Advocacy Economists Participate in AEA Meetings
Two Advocacy economists, Dr. Jules Lichtenstein and Dr. Ying Lowrey, presented papers at the 2010 Annual Meeting of the American Economic Association (AEA). This year’s meeting took place January 3-5 in Atlanta. It was held in conjunction with approximately 50 other social sciences associations and included over 450 scholarly sessions and 9,000 attendees.
Dr. Lichtenstein presented his paper at a session sponsored by the Society of Government Economists. The paper, “Retirement Plan Savings Behavior of Business Owners: Analysis of SIPP Data,” analyzes the relative importance of business and business-owner characteristics in determining how business owners and the self-employed save for themselves and make retirement savings opportunities available to their employees. Key results indicate that homeownership and involvement in other retirement savings accounts are the most significant factors affecting Individual Retirement Account and 401(k) plan participation.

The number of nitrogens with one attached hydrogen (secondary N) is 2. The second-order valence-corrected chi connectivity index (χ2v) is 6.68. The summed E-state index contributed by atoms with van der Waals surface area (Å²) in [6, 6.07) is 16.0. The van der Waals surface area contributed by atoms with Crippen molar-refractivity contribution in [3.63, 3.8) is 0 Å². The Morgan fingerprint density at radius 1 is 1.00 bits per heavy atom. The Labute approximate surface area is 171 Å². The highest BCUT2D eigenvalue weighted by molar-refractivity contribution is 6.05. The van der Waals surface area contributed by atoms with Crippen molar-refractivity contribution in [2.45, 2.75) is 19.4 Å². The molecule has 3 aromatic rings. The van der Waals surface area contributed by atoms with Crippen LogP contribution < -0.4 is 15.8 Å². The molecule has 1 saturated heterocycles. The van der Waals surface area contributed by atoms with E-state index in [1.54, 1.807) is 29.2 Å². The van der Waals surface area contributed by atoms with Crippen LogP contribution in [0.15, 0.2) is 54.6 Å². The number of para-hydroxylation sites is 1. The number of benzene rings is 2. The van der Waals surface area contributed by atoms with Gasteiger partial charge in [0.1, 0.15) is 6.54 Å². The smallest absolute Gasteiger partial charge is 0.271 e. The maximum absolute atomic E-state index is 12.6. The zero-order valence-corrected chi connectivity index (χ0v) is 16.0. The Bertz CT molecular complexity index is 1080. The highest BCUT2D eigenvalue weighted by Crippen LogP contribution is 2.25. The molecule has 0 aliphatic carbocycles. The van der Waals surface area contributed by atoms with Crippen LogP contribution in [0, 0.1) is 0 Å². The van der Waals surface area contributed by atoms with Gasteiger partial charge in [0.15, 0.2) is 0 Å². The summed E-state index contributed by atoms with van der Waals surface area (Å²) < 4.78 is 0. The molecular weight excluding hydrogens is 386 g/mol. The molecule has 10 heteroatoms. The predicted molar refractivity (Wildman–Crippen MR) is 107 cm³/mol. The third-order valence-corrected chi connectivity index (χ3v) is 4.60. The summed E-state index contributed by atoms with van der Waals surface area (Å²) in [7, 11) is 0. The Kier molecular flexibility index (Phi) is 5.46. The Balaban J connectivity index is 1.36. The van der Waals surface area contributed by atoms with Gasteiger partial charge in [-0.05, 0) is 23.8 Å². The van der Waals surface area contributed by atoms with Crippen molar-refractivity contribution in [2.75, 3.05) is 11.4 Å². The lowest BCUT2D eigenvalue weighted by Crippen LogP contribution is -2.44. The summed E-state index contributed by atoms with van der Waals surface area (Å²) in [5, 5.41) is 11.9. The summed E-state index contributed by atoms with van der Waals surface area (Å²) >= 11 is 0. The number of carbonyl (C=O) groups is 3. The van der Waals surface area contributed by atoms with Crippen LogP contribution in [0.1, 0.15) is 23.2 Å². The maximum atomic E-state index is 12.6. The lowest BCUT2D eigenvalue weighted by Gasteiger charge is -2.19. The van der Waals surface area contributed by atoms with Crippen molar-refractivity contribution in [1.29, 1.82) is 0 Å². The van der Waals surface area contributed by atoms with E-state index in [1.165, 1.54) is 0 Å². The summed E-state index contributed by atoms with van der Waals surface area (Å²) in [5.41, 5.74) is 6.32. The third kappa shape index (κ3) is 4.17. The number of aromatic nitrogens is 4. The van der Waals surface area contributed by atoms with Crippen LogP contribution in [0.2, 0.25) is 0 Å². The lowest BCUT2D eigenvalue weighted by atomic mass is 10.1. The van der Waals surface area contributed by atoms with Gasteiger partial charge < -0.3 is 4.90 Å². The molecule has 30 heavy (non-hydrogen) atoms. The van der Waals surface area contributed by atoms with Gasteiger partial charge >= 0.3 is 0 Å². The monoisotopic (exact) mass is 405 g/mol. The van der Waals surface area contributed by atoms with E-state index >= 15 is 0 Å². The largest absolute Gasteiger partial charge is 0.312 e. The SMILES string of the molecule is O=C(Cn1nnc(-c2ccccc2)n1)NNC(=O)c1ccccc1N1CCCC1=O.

Dr. Lowrey chaired a historical session and presented a paper co-authored with Professor William Baumol called “Rapid Invention, Slow Industrialization, and the Absent Innovative Entrepreneur in Medieval China.” Their study provided a lesson from China’s history that could resonate for contemporary economies, namely that if the payoff structure fails to promote productive innovation, the economy may decline drastically.
Other meeting highlights included a presentation by Federal Reserve Chairman Ben Bernanke, “Monetary Policy and the Housing Bubble.” Bernanke concluded that the magnitude of house price gains from 2002 to 2006 seemed too large to be readily explained from the stance of monetary policy alone. In Bernanke’s view, the best response to the housing bubble would have been regulatory not monetary. The program also included a memorial session to Nobel-prize winning economist Paul A. Samuelson.
On a lighter note, the meeting launched the world premiere of “Fear the Boom and Bust: Hayek vs. Keynes in a Rap Video Face Off.” This music video is a product of EconStories.tv—a web portal into understanding the world of macroeconomics that is just being launched.